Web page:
In honour of the Emmys, Vogue posted this throwback photo. A good choice, right? Sarah Jessica Parker “liked” it. When this photo was taken in 1999, HBO was the be-all and end-all of prestige TV. Sex and the City was provocative and a cause for panic (like the Who Needs a Husband? Time Magazine cover.)
Today, the show has a complicated legacy. It’s dated, it’s daring, it’s myopic in its view of women, it’s shallow, it’s sex positive, it’s sex negative, it’s willfully lacking in diversity for a show set in NYC (just like Friends and Seinfeld). I can appreciate it as a time capsule, but by the time the movies came around, they should have known better. The first one is bad, the second one is trash.
When Kim Cattrall declined to play Samantha for a third film, it wasn’t hard to understand why: the character had devolved into a cartoonish parody of a woman. The news that SATC 3 wasn’t happening set up a rabid fan response, and Kim Cattrall was immediately identified as the reason why their dreams weren’t coming true. SJP, who I think is probably lovely and professional, threw Kim under the bus, drove away, and then backed it up. There was no reason for her to get into Kim’s motivation for doing or not doing the movie (SJP’s friend and co-star Willie Garson jumped in, too). Kim Cattrall is a 62-year-old woman in Hollywood who was leveraging her positon and she was publically punished for it. When Kim chose to respond, there was no shade or subtext. It was very direct.
The public dissolution of the relationship was in no doubt fuelled by reports of a long-standing feud between the two women; maybe the rumours were true, or maybe they were fine and the media scrutiny led to a strain. On top of the hurt feelings between them, it’s hard for some fans to accept that once a show or movie wraps, people go on with their lives. Sarah, Kim, Cynthia Nixon, and Kristin Davis are not meeting for brunch every weekend at their favourite coffee shop. They are colleagues who went through an intense experience together. That doesn’t make them friends. It doesn’t even mean they have to like one another. Their obligation was to be professional, not to brush each other’s hair at a sleepover.
But back to the Emmys. Kristin Davis also posted an Emmy throwback, a photo that excluded Kim.
So, shade or oversight? I don’t think it was malicious, but I also don’t totally believe that it was unintentional. It is a flattering photo – maybe Kristin just liked the way she looked in it?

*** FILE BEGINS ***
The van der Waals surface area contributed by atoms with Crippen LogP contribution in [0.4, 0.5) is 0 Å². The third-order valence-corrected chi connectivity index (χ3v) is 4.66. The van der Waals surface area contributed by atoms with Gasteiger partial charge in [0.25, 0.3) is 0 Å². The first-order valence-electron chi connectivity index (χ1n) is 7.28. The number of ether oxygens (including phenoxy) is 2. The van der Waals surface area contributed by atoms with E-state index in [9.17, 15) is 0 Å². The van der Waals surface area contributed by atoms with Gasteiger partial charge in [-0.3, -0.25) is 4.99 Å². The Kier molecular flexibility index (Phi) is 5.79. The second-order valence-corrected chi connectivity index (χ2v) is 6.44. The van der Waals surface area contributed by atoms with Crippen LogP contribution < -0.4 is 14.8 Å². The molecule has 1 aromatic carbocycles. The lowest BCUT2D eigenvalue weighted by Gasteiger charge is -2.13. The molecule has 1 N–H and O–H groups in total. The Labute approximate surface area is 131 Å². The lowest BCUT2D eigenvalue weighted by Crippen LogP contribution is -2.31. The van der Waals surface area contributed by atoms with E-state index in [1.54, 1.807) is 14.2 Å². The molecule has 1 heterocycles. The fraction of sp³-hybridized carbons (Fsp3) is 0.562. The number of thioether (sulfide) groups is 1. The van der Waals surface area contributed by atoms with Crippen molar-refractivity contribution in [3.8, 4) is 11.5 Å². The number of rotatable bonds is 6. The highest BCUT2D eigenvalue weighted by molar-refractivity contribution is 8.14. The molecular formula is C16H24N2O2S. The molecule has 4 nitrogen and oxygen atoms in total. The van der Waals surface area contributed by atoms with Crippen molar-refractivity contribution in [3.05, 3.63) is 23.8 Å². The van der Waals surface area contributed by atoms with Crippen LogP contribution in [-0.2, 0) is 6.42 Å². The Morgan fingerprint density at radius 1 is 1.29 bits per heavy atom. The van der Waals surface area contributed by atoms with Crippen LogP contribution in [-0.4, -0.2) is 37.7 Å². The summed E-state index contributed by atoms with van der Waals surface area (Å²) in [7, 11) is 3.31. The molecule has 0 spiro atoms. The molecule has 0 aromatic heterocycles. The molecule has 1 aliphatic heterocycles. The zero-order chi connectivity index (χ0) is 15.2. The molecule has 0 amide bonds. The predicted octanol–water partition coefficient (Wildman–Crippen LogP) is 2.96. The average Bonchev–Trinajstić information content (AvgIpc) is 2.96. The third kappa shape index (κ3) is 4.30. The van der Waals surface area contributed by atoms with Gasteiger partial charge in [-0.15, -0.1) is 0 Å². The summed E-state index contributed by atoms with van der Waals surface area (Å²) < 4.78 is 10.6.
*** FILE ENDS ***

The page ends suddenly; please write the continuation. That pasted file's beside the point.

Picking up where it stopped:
She later followed up with a post to say that she did not mean to slight anyone… but she didn’t mention Kim by name. That is more shady than the original post; we all know who she’s talking about! Why not be specific?
(One outlet called Kristin’s Emmy posting “a Samantha move,” which it’s not. Samantha was actually a very thoughtful and supportive friend. Carrie was a sh-t friend, do not @ me.)
The irony of the situation is that by leaving Kim out, Kristin demonstrated how Kim can’t be left out. She will always be part of the conversation. They cannot make a third movie without her. If they could, they would do it. The know it wouldn’t work.
And it’s a shame that we can’t turn this mess into a movie. SATC made female friendship a priority – it was as important as work and relationships and family. The third movie could be an examination of how those friendships evolved with age -- the lives that go in different directions, the misunderstandings that turn into silence, the obligations and excuses that turn into cancelled plans. The end of friendships. Imagine if Carrie and Miranda lost touch. Or Samantha and Charlotte grew closer. Forget Big and Steve – what happened to those relationships?
Judging by the first two films, that would never happen. Writer Michael Patrick King and producer Sarah Jessica Parker are interested in giving the audience what they want (Clothes! Men! Hijinks!) and not what they need. Maybe that, and not Kim Cattrall, is what really killed the franchise.